I saw elements of me in my mother's twenty-something face. I laughed at her dancing school photo where she was decked out in a kilt and knee-high argyle socks with hands on her hips looking ready to launch into the Highland Fling.
I perused some more pictures and complimented my Mom's mod clothing style back in the 60s.
Mrs. McDimple was hot.
I swooned over a photo of my father in a tux when he was serving as best man in his best friend's wedding. Mr. McDimple was quite the stud, you see. When I was about twelve, we were visiting my parents' friends out on Long Island. One of the women told me that back in the day all the girls wanted to get their hooks into my Dad. At the time, I instantly felt protective of my mother and wanted to kick that woman's ass but good. However, I've since grown to appreciate -- and envy -- my Dad's ladykilling ways.
I reverently picked up the photo of my grandfather and studied the details of his face. I definitely saw my three uncles in him. He even had a bit of a Kevin Costner look about him. He was so handsome and rugged standing with the rest of the crew of the tugboat he worked on. He spent most of his life in the ship yards and that's where he died too. He suffered a heart attack and was found, alone, on a boat. He left behind a young wife and five children.
Among the photos was a letter written in October 1950. The handwriting was elegant with a strong slant. It was a letter to my newly-widowed grandmother written by the parish priest. My mother grew up in a tenement right across from a church so during Lent, when the priest spent a lot of time saying Mass, hearing confessions and otherwise prepping for the holiest of Catholic holy days, my grandmother was always generous with a cup of tea and some biscuits to help him through.
In her time of need, the priest took the time to compose a beautiful and very personal four-page letter full of comfort and consolation. It was so interesting to read. As warm and supportive as the letter was, there were also several lines demonstrating the old belief in a punishing God who sometimes calls his children back to the fold in order to show his power and keep everyone in line. Yet it wasn't harsh or threatening, as odd as that may seem.
I returned to the photo of my grandfather. I continued to study his face as my mother told me a bit more about him. "Oh, he was such a good man," she said. Quiet and dignified and just adored by his children and "always made sure to give to the missions."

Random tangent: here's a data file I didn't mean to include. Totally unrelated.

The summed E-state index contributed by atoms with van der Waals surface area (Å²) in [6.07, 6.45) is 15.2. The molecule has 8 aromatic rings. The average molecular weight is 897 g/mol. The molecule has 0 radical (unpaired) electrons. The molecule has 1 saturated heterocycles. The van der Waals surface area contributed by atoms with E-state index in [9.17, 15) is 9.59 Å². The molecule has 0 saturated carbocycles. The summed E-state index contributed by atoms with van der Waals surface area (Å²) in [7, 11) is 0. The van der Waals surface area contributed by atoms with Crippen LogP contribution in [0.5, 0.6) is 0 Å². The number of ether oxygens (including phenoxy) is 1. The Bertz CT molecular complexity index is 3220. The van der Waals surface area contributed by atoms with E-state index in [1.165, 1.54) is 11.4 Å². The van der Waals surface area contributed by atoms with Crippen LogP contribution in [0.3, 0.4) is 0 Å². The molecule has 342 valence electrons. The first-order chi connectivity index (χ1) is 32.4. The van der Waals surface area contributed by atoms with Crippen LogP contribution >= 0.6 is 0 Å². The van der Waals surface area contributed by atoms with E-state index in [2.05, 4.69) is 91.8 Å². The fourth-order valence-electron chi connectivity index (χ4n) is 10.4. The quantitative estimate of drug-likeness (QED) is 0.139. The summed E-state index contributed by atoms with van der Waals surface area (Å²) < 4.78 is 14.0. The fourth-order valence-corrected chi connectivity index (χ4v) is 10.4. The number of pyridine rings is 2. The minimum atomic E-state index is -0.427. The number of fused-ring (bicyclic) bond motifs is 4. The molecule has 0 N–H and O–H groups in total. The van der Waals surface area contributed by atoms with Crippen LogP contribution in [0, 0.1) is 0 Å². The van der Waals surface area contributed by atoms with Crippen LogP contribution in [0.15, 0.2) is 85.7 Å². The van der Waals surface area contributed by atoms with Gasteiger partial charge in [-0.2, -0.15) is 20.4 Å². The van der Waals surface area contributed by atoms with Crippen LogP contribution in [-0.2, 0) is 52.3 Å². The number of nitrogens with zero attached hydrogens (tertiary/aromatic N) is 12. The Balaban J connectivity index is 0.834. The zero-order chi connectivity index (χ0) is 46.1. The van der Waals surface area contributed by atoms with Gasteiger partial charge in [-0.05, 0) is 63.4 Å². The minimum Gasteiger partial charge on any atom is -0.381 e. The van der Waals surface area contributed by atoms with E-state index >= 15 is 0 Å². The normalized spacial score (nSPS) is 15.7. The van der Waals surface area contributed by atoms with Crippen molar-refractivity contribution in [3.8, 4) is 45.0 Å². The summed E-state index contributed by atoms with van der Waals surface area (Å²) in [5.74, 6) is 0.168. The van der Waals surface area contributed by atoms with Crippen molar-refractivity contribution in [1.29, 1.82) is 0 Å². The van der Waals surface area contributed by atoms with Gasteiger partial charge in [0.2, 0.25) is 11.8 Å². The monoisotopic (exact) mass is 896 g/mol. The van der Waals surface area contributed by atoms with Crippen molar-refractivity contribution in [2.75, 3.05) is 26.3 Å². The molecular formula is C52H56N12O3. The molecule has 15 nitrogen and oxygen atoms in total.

I looked at the photo again in an effort to get to know him myself. I thought about whether he knows me. What does he think of me and the rest of his grandkids? And then I recalled a random memory from my last visit with my Granny when I was about ten years old. As we sat together drinking tea, she gave my younger sister and me a little insight into the man. It was hard to get her to put down her knitting but a cup of tea, an episode of Dynasty (or Din-asty, as she said) or a good story could stop her from counting stitches and moving those busy hands of hers. She was always making us cardigans or a "nice wee bonnet" to keep our ears warm in the harsh New Jersey winters, you see.
Her eyes wandered off and a smile overtook her face and she said, "He was a wonderful man... and he would have spoiled you girls rotten. If he were alive today, he'd forever be giving you sweeties and putting pence in your pocket."
As a child, that made me so proud. I had already inherited a love of my grandfather much in the same way I inherited my fair skin, eyes, etc. I reflexively loved my grandfather without question but in that moment, it became real. It became an active, personal love. Not obligatory.
I carried my grandmother's words with me and wore them like an amulet. I didn't get tons of presents for Christmas or birthdays like some of my friends did. When I'd see them flaunting new toys or clothes that I didn't have, instead of feeling bad, I'd comfort myself in the knowledge that my granddad would have done the same for me. Selfish, weak-minded and materialistic, perhaps, but I was young and that's what mattered to me then. But, really, what I was savoring was the gracious and kind heart of my grandfather, not the material things.
I held up the picture one more time and looked into his piercing, light blue eyes and at last saw beyond the serious look on his face and found the soft-center of the man I never knew.